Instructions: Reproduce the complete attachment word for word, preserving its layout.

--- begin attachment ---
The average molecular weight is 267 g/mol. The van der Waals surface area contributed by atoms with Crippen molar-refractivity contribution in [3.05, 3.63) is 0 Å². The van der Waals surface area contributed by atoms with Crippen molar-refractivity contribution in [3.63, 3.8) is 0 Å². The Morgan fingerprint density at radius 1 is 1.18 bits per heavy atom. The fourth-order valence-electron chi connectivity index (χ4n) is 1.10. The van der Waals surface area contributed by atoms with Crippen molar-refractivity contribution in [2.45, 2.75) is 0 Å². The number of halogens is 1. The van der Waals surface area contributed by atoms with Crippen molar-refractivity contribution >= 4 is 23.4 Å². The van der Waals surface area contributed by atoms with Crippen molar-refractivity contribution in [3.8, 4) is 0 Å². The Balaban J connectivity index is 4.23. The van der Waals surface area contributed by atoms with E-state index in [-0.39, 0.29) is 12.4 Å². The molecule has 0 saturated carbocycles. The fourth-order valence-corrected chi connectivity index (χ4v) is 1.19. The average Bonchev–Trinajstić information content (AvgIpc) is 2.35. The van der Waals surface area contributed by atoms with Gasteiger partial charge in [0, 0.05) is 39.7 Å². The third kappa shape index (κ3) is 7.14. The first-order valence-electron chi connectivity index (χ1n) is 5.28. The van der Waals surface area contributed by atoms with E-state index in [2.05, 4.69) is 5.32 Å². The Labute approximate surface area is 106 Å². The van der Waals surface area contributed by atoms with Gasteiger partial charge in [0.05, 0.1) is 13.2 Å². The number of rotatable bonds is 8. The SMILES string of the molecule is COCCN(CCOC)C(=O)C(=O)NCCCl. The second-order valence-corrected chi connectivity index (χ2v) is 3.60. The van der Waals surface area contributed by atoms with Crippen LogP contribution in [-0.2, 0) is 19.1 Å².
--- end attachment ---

The average molecular weight is 267 g/mol. The van der Waals surface area contributed by atoms with Crippen molar-refractivity contribution in [3.05, 3.63) is 0 Å². The van der Waals surface area contributed by atoms with Crippen molar-refractivity contribution in [3.63, 3.8) is 0 Å². The Morgan fingerprint density at radius 1 is 1.18 bits per heavy atom. The fourth-order valence-electron chi connectivity index (χ4n) is 1.10. The van der Waals surface area contributed by atoms with Crippen molar-refractivity contribution in [2.45, 2.75) is 0 Å². The number of halogens is 1. The van der Waals surface area contributed by atoms with Crippen molar-refractivity contribution >= 4 is 23.4 Å². The van der Waals surface area contributed by atoms with Crippen molar-refractivity contribution in [3.8, 4) is 0 Å². The Balaban J connectivity index is 4.23. The van der Waals surface area contributed by atoms with E-state index in [-0.39, 0.29) is 12.4 Å². The molecule has 0 saturated carbocycles. The fourth-order valence-corrected chi connectivity index (χ4v) is 1.19. The average Bonchev–Trinajstić information content (AvgIpc) is 2.35. The van der Waals surface area contributed by atoms with Gasteiger partial charge in [0, 0.05) is 39.7 Å². The third kappa shape index (κ3) is 7.14. The first-order valence-electron chi connectivity index (χ1n) is 5.28. The van der Waals surface area contributed by atoms with E-state index in [2.05, 4.69) is 5.32 Å². The Labute approximate surface area is 106 Å². The van der Waals surface area contributed by atoms with Gasteiger partial charge in [0.05, 0.1) is 13.2 Å². The number of rotatable bonds is 8. The SMILES string of the molecule is COCCN(CCOC)C(=O)C(=O)NCCCl. The second-order valence-corrected chi connectivity index (χ2v) is 3.60. The van der Waals surface area contributed by atoms with Crippen LogP contribution in [-0.2, 0) is 19.1 Å².